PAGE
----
*  parent.width - leftInset - rightInset - hgap * (cols - 1);
         *
         * Note that the (cols - 1) is because the last item needs no hgap.
         *
         * If the available space isn't evenly divisible into the number of
         * columns, we have to distribute the remainder evenly across the
         * insets.
         *
         * If the remainder isn't evenly divisible into the two insets, the
         * right/bottom inset is given the extra pixel.
         */
        int rows = getRows();
        int cols = getColumns();
        Insets insets = parent.getInsets();
        /* Calculate dimensions if not explicitly given. */
        int realCols = (cols == 0)
            ? (int) Math.ceil(((double) componentCount) / rows)
            : cols;
        int realRows = (rows == 0)
            ? (int) Math.ceil(((double) componentCount) / cols)
            : rows;

        /* Helper values. */
        int hInset = insets.left + insets.right;
        int vInset = insets.bottom + insets.top;
        int parentHeight = parent.getHeight();
        int parentWidth = parent.getWidth();

        /* Distribution calculations. */
        int hGapTotal = (realCols - 1) * getHgap();
        int vGapTotal = (realRows - 1) * getVgap();
        int widthPerItem = (parentWidth - hInset - hGapTotal) / realCols;
        int heightPerItem = (parentHeight - vInset - vGapTotal) / realRows;
        int extraWidth = parentWidth
            - (widthPerItem * realCols + hGapTotal);
        int extraHeight = parentHeight
            - (heightPerItem * realRows + vGapTotal);

        /* Package values in containers for return. */
        int[] starts = { /* x, y */
            insets.left + extraWidth / 2,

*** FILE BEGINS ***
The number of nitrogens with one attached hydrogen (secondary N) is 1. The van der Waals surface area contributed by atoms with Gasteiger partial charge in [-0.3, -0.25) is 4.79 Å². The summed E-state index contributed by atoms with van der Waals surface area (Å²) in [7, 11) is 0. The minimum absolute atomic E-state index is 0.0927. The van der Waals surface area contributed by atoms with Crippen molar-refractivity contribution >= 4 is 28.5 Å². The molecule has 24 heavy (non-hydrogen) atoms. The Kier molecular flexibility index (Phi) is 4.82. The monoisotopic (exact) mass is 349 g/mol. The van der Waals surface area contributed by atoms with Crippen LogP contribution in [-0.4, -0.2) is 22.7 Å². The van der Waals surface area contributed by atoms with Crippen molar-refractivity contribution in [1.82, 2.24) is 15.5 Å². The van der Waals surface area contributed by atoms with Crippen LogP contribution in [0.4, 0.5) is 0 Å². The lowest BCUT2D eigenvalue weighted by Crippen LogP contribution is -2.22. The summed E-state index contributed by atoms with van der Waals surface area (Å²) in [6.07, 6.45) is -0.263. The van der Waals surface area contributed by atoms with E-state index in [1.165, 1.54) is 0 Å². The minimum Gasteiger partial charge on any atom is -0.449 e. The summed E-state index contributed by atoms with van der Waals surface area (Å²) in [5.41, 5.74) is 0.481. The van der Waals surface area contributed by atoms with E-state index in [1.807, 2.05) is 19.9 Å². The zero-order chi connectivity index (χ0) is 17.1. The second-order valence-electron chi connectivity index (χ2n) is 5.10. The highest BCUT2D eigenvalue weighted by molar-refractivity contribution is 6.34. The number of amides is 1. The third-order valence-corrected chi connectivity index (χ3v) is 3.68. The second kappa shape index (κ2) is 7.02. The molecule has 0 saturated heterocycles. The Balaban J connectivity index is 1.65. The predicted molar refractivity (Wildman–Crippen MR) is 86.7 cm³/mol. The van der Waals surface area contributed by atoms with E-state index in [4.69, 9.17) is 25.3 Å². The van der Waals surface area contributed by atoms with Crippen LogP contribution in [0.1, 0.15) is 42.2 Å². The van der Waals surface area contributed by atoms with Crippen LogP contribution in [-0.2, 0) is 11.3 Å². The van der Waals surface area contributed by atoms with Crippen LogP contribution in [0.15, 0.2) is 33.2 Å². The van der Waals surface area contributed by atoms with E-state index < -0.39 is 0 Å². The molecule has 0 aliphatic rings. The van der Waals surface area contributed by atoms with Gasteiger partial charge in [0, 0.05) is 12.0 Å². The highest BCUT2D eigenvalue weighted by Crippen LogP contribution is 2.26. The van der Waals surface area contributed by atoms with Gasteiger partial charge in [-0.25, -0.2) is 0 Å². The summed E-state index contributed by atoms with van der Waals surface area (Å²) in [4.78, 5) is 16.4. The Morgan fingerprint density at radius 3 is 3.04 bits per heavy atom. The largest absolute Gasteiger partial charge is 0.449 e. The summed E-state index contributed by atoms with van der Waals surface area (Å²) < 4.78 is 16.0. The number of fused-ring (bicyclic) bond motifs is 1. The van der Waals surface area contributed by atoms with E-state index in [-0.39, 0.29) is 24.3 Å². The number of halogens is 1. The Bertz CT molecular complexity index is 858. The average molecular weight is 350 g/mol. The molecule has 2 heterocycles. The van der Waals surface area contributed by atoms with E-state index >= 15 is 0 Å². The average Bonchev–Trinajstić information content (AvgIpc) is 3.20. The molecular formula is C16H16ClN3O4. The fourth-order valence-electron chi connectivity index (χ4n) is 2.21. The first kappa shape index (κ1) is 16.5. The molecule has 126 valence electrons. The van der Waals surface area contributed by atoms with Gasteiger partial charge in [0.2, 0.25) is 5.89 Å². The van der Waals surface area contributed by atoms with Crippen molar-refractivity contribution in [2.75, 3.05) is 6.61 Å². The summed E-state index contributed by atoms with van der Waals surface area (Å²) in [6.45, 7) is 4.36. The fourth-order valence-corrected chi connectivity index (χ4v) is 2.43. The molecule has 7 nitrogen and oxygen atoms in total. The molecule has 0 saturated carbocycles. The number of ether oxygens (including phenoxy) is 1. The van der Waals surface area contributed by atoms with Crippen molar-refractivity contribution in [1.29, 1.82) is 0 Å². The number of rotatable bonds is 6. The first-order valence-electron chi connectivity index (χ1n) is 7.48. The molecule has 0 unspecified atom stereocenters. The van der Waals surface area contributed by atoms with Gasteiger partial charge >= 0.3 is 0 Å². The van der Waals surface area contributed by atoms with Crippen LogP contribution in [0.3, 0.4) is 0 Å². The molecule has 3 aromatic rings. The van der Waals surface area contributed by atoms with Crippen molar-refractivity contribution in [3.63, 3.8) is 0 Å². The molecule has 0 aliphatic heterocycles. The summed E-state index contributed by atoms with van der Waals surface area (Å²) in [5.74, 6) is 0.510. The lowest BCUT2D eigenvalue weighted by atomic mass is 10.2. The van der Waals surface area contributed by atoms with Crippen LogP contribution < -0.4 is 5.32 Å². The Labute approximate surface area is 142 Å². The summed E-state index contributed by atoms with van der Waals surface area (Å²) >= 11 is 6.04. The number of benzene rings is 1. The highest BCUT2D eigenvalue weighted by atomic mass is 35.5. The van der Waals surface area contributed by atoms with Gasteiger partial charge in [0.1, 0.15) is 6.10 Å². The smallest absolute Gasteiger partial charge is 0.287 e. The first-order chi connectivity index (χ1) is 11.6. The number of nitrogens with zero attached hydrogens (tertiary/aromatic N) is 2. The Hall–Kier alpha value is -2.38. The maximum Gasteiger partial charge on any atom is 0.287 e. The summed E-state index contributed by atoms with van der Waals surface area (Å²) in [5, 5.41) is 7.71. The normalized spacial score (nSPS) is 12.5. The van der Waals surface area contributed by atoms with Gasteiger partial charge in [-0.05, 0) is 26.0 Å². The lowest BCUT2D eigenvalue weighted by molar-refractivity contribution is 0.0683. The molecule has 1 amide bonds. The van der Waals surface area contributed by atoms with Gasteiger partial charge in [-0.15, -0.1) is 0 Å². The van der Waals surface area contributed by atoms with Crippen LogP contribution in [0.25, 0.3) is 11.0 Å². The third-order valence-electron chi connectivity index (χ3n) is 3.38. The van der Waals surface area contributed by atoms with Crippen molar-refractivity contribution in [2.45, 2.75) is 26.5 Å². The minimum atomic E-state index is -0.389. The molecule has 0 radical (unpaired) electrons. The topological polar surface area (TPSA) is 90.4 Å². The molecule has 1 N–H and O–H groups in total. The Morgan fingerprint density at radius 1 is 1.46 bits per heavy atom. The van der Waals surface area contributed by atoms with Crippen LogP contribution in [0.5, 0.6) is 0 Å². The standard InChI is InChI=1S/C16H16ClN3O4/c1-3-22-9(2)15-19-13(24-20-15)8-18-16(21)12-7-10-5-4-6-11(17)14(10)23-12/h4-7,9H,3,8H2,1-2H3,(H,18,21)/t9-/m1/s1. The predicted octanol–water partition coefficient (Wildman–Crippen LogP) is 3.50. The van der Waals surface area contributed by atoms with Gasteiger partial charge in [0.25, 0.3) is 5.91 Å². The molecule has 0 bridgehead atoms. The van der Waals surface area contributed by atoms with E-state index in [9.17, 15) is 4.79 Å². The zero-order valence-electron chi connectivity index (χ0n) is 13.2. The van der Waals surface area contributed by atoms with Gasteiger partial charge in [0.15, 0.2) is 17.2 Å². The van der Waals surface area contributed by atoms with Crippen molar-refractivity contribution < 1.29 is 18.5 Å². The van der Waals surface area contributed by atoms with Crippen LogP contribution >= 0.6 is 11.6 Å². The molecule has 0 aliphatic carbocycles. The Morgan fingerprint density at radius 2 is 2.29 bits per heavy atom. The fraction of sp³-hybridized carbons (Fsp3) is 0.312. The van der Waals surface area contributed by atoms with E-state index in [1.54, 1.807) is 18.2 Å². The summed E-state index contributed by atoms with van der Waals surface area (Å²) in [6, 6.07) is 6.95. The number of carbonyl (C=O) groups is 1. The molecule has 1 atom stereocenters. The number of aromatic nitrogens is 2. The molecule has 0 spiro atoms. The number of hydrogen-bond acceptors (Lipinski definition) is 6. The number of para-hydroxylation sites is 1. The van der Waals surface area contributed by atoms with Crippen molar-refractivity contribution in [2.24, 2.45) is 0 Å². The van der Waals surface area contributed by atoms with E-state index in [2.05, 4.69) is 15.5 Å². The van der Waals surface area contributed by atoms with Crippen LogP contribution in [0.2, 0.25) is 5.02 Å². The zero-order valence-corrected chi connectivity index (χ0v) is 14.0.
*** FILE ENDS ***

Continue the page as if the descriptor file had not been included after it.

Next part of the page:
insets.top + extraHeight / 2};
        int[] perObj = { widthPerItem, heightPerItem };
        int[] realDims = { realCols, realRows };
        return new int[][] { starts, perObj, realDims };
    }

    /**
     * Set bounds for objects within parent.
     * @param parent    Container being layed out.
     */
    @Override
    public void layoutContainer(Container parent) {
        synchronized (parent.getTreeLock()) {
            int componentCount = parent.getComponentCount();
            if (componentCount == 0) {
                return; /* Nothing to lay out. */
            }
            /* Unpack data calculated by helper. */
            int[][] params = lcHelper(parent, componentCount);
            int[] starts = params[0];
            int[] perObj = params[1];
            int[] realDims = params[2];
            int realCols = realDims[0];
            int realRows = realDims[1];

            /* Move down the height per object plus vertical gap
             * per row. */
            for (
                int y = starts[1], row = 0;
                row < realRows;
                y += perObj[1] + getVgap(), row++
            ) {
                /* Move over the width per object plus horizontal gap per
                 * row. */
                for (
                    int x = starts[0], col = 0;
                    col < realCols;
                    x += perObj[0] + getHgap(), col++
                ) {
                    int arrayIndex = row * realCols + col;
                    parent.getComponent(arrayIndex)
                        .setBounds(x, y, perObj[0], perObj[1]);
                }
            }
        }
    }
}

Here's an illustration of the normal GridLayout failing to allocate my space evenly, using a left-to-right and top-to-bottom setting:

There are 8 pixels of extra space maximum, since 8 pixels isn't evenly divisible over the nine cells.

Mozilla Prism, I run to thee...

I'm having trouble fighting feelings for Mozilla Prism.

At first, it seems like a fairly stupid concept. For one, I already run a browser — why do I need a dedicated XULRunner task that can't switch URIs? [*] The obvious alternative is to just open a new browser window and run my web apps in there. I can think of a few other non-advantages (not to be confused with disadvantages):

The only real advantage that I can come up with is the beautiful separation of concerns inherent in a necessarily separate Mozilla Prism instance. Sure, extensions allow me similar behavior; however, the locked tabs (or [insert similar solution here]) are still present within my general browser window.

For one example, I tend to keep a single browser instance at 1024px width and tab the crap out of everything, but I like Google Calendar to be full screen — Mozilla Prism allows me to be neurotic without negatively affecting my work flow (point in case: maximizing and restoring Firefox over and over).